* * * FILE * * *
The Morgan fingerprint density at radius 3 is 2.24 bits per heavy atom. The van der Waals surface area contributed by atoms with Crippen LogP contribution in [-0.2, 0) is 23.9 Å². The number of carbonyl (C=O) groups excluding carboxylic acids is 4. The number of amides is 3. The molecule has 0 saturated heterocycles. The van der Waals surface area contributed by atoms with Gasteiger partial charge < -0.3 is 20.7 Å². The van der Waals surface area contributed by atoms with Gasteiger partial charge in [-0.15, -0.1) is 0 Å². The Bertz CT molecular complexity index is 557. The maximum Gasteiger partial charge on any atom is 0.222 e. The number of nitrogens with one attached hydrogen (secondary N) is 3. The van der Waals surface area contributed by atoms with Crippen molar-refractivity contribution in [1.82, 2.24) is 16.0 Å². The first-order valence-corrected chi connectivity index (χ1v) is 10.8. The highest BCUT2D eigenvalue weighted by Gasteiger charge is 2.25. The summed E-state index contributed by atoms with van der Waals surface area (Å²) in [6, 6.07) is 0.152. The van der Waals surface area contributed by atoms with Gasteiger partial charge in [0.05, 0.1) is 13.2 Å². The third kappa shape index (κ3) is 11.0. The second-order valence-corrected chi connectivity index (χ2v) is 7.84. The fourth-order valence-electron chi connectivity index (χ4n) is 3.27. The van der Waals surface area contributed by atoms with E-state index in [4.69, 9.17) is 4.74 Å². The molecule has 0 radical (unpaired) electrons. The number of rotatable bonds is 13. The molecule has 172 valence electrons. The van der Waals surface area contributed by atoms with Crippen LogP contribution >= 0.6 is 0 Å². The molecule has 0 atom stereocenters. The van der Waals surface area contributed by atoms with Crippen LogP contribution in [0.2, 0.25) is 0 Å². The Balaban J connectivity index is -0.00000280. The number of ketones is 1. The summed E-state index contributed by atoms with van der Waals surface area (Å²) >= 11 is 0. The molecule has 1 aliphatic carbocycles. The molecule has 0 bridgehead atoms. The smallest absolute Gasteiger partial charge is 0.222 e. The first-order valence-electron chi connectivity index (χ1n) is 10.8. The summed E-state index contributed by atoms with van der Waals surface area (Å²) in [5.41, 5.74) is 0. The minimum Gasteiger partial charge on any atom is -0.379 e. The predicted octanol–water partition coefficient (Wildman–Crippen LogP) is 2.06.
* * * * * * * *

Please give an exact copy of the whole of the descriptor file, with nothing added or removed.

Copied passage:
The Morgan fingerprint density at radius 3 is 2.24 bits per heavy atom. The van der Waals surface area contributed by atoms with Crippen LogP contribution in [-0.2, 0) is 23.9 Å². The number of carbonyl (C=O) groups excluding carboxylic acids is 4. The number of amides is 3. The molecule has 0 saturated heterocycles. The van der Waals surface area contributed by atoms with Gasteiger partial charge < -0.3 is 20.7 Å². The van der Waals surface area contributed by atoms with Gasteiger partial charge in [-0.15, -0.1) is 0 Å². The Bertz CT molecular complexity index is 557. The maximum Gasteiger partial charge on any atom is 0.222 e. The number of nitrogens with one attached hydrogen (secondary N) is 3. The van der Waals surface area contributed by atoms with Crippen molar-refractivity contribution in [1.82, 2.24) is 16.0 Å². The first-order valence-corrected chi connectivity index (χ1v) is 10.8. The highest BCUT2D eigenvalue weighted by Gasteiger charge is 2.25. The summed E-state index contributed by atoms with van der Waals surface area (Å²) in [6, 6.07) is 0.152. The van der Waals surface area contributed by atoms with Gasteiger partial charge in [0.05, 0.1) is 13.2 Å². The third kappa shape index (κ3) is 11.0. The second-order valence-corrected chi connectivity index (χ2v) is 7.84. The fourth-order valence-electron chi connectivity index (χ4n) is 3.27. The van der Waals surface area contributed by atoms with E-state index in [4.69, 9.17) is 4.74 Å². The molecule has 0 radical (unpaired) electrons. The number of rotatable bonds is 13. The molecule has 172 valence electrons. The van der Waals surface area contributed by atoms with Crippen LogP contribution >= 0.6 is 0 Å². The molecule has 0 atom stereocenters. The van der Waals surface area contributed by atoms with Crippen LogP contribution in [0.2, 0.25) is 0 Å². The Balaban J connectivity index is -0.00000280. The number of ketones is 1. The summed E-state index contributed by atoms with van der Waals surface area (Å²) >= 11 is 0. The molecule has 1 aliphatic carbocycles. The molecule has 0 bridgehead atoms. The smallest absolute Gasteiger partial charge is 0.222 e. The first-order valence-electron chi connectivity index (χ1n) is 10.8. The summed E-state index contributed by atoms with van der Waals surface area (Å²) in [5.41, 5.74) is 0. The minimum Gasteiger partial charge on any atom is -0.379 e. The predicted octanol–water partition coefficient (Wildman–Crippen LogP) is 2.06.